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Radiology. 2013 Aug;268(2):382-9. doi: 10.1148/radiol.13122128. Epub 2013 Apr 11.

A dual-slot microwave antenna for more spherical ablation zones: ex vivo and in vivo validation.

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Departments of Radiology, Biomedical Engineering, and Chemistry, University of Wisconsin, 1111 Highland Ave, WIMR 1303-O, Madison, WI 53705, USA.



To compare the performance of a microwave antenna design with two annular slots to that of a monopole antenna design in creating a more spherical ablation zone.


Animal care and use committee approval was obtained before in vivo experiments were performed. Microwave ablation zones were created by using dual-slot and monopole control antennas for 2, 5, and 10 minutes at 50 and 100 W in ex vivo bovine livers. Dual-slot and monopole antennas were then used to create ablation zones at 100 W for 5 minutes in in vivo porcine livers, which also underwent intraprocedural imaging. Ablation diameter, length, and aspect ratio (diameter ÷ length) were measured at gross pathologic examination and compared at each combination of power and time by using the paired Student t test. A P value less than .05 was considered to indicate a significant difference. Aspect ratios closer to 1 reflected a more spherical ablation zone.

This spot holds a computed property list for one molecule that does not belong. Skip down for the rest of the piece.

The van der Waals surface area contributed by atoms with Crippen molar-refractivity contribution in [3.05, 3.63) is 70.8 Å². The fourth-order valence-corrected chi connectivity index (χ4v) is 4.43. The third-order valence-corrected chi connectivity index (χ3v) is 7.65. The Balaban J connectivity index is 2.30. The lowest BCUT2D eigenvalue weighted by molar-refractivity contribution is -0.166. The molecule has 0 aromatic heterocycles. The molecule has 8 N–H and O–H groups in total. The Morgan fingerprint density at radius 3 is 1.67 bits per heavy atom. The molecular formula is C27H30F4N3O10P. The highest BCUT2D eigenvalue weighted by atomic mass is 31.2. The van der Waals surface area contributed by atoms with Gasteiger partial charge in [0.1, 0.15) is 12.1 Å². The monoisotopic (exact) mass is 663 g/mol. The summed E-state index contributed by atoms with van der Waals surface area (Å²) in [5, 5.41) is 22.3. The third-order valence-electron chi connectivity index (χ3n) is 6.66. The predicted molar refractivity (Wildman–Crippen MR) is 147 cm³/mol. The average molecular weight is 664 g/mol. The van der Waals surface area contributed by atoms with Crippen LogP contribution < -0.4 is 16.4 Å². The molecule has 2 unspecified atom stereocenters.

The dual-slot antenna created ablation zones with a higher aspect ratio at 50 W for 2 minutes (0.75 vs 0.53, P = .003) and 5 minutes (0.82 vs 0.63, P = .053) than did the monopole antenna in ex vivo liver tissue, although the difference was only significant at 2 minutes. At 100 W, the dual-slot antenna had a significantly higher aspect ratio at 2 minutes (0.52 vs 0.42, P = .002). In vivo studies showed significantly higher aspect ratios at 100 W for 5 minutes (0.63 vs 0.53, respectively, P = .029). Intraprocedural imaging confirmed this characterization, showing higher rates of ablation zone growth and heating primarily at the early stages of the ablation procedure when the dual-slot antenna was used.


The dual-slot microwave antenna created a more spherical ablation zone than did the monopole antenna both in vivo and ex vivo liver tissue. Greater control over power delivery can potentially extend the advantages of the dual-slot antenna design to higher power and longer treatment times.

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